Many top notch CFS/FMS MDs ... Dr.Chaney for instance ... actually feel that AD's are quite risky for CFS/FMS patients. It stems from his belief that we have hightened electrical activity going on in our brains ... AD's add to this activity ... causing problems.

    Very vague description I know, but you can put Dr Chaney's name in the search box above and read more about it. Mikie has also posted on this topic of Chaney's.

    As for what occurs in us as a result of our Alpha Intrusion sleep disorder ... We miss out on producing Growth Hormone. Once we reach adulthood the two times we release GH is during deep wave sleep and right after exercise.

    Dr. Bennett's recent study proved we do not release GH after exercise/physical activity and it has long been known that a large majority of us suffer from Alpha Intrusion.

    Alpha Intrusion means the more active brain waves "intrude" into the time we either are in Deep Wave / Delta Wave sleep or should be in Deep/Delta Wave sleep, inhibiting the release of Growth Hormone that normal people release as a matter of course.

    No Growth Hormone means we do not repair the daily micro tears in our soft tissue ... ie muscles, tendons and ligaments. We also get shorted on the immunity front as growth hormone plays a part in our immune systems. A whole host of symptoms are directly attributed to low GH in CFS/FMS patients.

    Yes serotonin can be and is low in a subset of CFS/FMS patients but not all CFS/FMS patients. It is the Growth Hormone most effected due to the majority of CFS/FMS patient's sleep disorder and treatment of CFS/FMS with anti-depressents is not effective in all CFS/FMS patients and can actually worsen some patient's symptoms.

    I guess it is all going to come down to what it is that you want. What are your goals in treatment? How do you want to feel? What side effects from supplements/rx meds/compounded meds/ etc are worth it to you when held up against the benefits.

    I wish you well on your treatment path. It can be confusing, but not impossible. Keep your chin up and keep working towards remission.

    Elsa
  9. Sheila1366

    Sheila1366 New Member

    Anybody that hurts all the time,can't get up and do comman things is going to get depressed.My RA says that FM is a depressing disease.I think it is a shame that the medical community tried to make out that FM was only a mental disorder.Statements like child abuse or a traumatic things must have happened to cause FM/CFS have made some want to distance themselves from any talk of depression.I am in no position to be giving any kind of instruction on AD's but I can tell from my own personal exsperience that they have saved my life.I know we are allowed to share our opionins on this board so take my comments as my own personal opionion from personal exsperience.And I am very offened by the talk and criticizing of AD's.What if I was to post that smoking or drinking could be causing FM/CFS.I bet that would stir up some people.I guess you can tell I am a bit angry about this thread being posted once again from this 1 university.And right now at this point I really don't care what anyone has to say about how I feel.If you don't know what you are talking about then maybe you should keep your opinions to yourself especially when you are talking about someones life and well being.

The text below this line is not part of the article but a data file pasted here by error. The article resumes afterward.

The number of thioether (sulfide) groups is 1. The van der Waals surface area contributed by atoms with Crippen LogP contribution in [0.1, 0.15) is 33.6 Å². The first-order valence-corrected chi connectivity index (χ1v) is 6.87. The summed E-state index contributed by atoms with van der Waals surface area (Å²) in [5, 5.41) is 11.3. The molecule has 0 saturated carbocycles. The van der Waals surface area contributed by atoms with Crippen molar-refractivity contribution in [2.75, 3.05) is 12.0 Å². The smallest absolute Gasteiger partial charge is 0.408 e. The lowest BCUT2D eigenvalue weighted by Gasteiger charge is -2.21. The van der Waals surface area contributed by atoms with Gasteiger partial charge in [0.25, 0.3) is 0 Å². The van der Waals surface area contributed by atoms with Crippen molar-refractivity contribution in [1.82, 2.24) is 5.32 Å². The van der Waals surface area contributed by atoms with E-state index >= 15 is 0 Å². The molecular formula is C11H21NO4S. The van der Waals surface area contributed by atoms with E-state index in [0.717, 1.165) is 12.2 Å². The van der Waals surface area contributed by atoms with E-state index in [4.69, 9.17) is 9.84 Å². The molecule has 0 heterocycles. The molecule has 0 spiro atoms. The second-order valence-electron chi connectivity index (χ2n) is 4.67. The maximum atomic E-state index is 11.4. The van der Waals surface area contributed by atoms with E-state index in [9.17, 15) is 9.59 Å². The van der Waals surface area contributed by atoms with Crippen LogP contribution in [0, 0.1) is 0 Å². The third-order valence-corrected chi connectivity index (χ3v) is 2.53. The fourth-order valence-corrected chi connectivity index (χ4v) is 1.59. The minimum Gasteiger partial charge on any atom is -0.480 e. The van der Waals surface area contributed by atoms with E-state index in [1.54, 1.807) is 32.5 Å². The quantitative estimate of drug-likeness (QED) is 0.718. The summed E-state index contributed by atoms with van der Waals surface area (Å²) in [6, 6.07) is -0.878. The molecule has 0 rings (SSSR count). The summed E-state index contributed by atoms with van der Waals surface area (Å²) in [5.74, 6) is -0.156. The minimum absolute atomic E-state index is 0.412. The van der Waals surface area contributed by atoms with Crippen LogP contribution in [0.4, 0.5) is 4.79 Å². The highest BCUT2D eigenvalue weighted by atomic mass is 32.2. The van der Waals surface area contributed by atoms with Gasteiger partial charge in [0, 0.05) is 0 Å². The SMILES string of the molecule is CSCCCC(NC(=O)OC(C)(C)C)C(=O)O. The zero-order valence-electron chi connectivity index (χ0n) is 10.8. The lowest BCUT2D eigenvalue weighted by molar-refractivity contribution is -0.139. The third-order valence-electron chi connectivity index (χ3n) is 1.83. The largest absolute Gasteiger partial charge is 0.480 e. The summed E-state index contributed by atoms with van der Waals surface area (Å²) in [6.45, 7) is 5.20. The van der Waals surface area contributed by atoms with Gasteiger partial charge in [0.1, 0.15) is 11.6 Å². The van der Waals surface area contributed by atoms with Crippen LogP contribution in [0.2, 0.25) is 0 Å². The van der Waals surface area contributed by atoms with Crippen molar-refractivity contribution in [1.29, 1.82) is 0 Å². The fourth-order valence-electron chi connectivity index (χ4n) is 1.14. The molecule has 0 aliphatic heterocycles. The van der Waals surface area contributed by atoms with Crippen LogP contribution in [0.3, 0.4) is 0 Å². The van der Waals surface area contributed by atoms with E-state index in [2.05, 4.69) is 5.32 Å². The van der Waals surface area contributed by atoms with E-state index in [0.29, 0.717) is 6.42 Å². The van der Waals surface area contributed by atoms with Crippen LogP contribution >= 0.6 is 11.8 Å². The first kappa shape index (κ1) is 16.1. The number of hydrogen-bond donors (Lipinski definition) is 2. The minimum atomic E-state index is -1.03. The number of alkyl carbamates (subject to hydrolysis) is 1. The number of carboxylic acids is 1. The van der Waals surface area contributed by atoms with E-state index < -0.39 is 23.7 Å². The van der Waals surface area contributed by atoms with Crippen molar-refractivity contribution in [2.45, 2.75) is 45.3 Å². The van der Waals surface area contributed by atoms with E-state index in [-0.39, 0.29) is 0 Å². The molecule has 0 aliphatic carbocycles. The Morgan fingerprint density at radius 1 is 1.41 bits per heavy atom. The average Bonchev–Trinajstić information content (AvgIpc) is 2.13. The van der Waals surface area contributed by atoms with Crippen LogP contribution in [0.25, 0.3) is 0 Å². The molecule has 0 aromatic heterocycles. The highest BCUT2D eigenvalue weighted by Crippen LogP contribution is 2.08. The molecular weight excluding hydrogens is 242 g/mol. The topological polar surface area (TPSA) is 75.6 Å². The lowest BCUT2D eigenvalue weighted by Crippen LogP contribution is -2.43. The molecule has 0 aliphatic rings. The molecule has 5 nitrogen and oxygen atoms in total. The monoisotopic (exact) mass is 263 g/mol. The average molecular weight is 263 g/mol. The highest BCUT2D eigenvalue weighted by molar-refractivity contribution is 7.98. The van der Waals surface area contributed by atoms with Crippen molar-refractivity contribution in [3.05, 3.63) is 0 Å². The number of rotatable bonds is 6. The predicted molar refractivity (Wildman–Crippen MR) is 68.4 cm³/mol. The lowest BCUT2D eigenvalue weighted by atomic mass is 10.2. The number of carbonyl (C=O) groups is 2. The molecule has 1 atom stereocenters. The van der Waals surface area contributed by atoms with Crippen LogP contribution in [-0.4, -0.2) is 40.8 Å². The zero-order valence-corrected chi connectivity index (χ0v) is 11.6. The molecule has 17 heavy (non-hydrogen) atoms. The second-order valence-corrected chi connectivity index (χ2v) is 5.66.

Sheila
    Bipolar/Severely Depressed since the age of 12...a whole 31 years before taking my prozac.Explain that?
  10. elsa

    elsa New Member

    As best I can tell I am the only one posting on this thread that is not 100% behind depression and anxiety going hand in hand with CFS and FMS. That being the case I am assuming your post was directed to me.


    You need to back up and re-read my thoughts. I am not now nor ever have been against the drug class called anti-depressents.

    I am quoting research that has proven not all CFS/FMS patients also have depression and anxiety.

    If you re-read my first post you will see clearly near the top that I said quite plainly that people with chronic illnesses can easily also develop depression.